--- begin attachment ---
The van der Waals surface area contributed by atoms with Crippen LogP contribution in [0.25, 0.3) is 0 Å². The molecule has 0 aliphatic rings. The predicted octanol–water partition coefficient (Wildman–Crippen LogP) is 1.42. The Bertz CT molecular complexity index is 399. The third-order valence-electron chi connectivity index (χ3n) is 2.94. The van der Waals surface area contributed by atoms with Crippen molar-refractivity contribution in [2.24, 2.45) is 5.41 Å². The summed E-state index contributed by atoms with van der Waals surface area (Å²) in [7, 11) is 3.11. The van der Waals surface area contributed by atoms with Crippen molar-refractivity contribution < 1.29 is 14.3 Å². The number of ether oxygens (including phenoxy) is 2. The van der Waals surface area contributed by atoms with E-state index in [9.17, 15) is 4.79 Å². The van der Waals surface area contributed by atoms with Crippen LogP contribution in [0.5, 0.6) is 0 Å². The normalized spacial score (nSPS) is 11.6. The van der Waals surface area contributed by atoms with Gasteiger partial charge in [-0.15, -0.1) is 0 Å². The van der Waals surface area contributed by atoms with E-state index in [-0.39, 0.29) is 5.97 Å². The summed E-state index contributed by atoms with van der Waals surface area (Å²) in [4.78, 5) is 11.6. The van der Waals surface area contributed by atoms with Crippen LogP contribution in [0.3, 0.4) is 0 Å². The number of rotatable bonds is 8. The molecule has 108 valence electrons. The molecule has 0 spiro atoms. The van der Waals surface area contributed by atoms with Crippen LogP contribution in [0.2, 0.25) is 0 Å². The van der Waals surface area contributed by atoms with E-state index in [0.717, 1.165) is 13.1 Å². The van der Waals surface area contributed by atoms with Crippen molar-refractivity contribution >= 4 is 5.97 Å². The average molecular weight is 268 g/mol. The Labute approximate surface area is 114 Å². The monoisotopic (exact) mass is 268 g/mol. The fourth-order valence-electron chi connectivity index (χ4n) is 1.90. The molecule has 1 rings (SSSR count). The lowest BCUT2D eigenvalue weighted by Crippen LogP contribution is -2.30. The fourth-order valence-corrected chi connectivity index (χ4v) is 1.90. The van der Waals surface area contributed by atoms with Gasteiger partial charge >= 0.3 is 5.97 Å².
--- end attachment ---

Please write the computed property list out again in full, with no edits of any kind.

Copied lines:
The van der Waals surface area contributed by atoms with Crippen LogP contribution in [0.25, 0.3) is 0 Å². The molecule has 0 aliphatic rings. The predicted octanol–water partition coefficient (Wildman–Crippen LogP) is 1.42. The Bertz CT molecular complexity index is 399. The third-order valence-electron chi connectivity index (χ3n) is 2.94. The van der Waals surface area contributed by atoms with Crippen molar-refractivity contribution in [2.24, 2.45) is 5.41 Å². The summed E-state index contributed by atoms with van der Waals surface area (Å²) in [7, 11) is 3.11. The van der Waals surface area contributed by atoms with Crippen molar-refractivity contribution < 1.29 is 14.3 Å². The number of ether oxygens (including phenoxy) is 2. The van der Waals surface area contributed by atoms with E-state index in [9.17, 15) is 4.79 Å². The van der Waals surface area contributed by atoms with Crippen LogP contribution in [0.5, 0.6) is 0 Å². The normalized spacial score (nSPS) is 11.6. The van der Waals surface area contributed by atoms with Gasteiger partial charge in [-0.15, -0.1) is 0 Å². The van der Waals surface area contributed by atoms with E-state index in [-0.39, 0.29) is 5.97 Å². The summed E-state index contributed by atoms with van der Waals surface area (Å²) in [4.78, 5) is 11.6. The van der Waals surface area contributed by atoms with Crippen LogP contribution in [0.3, 0.4) is 0 Å². The number of rotatable bonds is 8. The molecule has 108 valence electrons. The molecule has 0 spiro atoms. The van der Waals surface area contributed by atoms with Crippen LogP contribution in [0.2, 0.25) is 0 Å². The van der Waals surface area contributed by atoms with E-state index in [0.717, 1.165) is 13.1 Å². The van der Waals surface area contributed by atoms with Crippen molar-refractivity contribution >= 4 is 5.97 Å². The average molecular weight is 268 g/mol. The Labute approximate surface area is 114 Å². The monoisotopic (exact) mass is 268 g/mol. The fourth-order valence-electron chi connectivity index (χ4n) is 1.90. The molecule has 1 rings (SSSR count). The lowest BCUT2D eigenvalue weighted by Crippen LogP contribution is -2.30. The fourth-order valence-corrected chi connectivity index (χ4v) is 1.90. The van der Waals surface area contributed by atoms with Gasteiger partial charge >= 0.3 is 5.97 Å².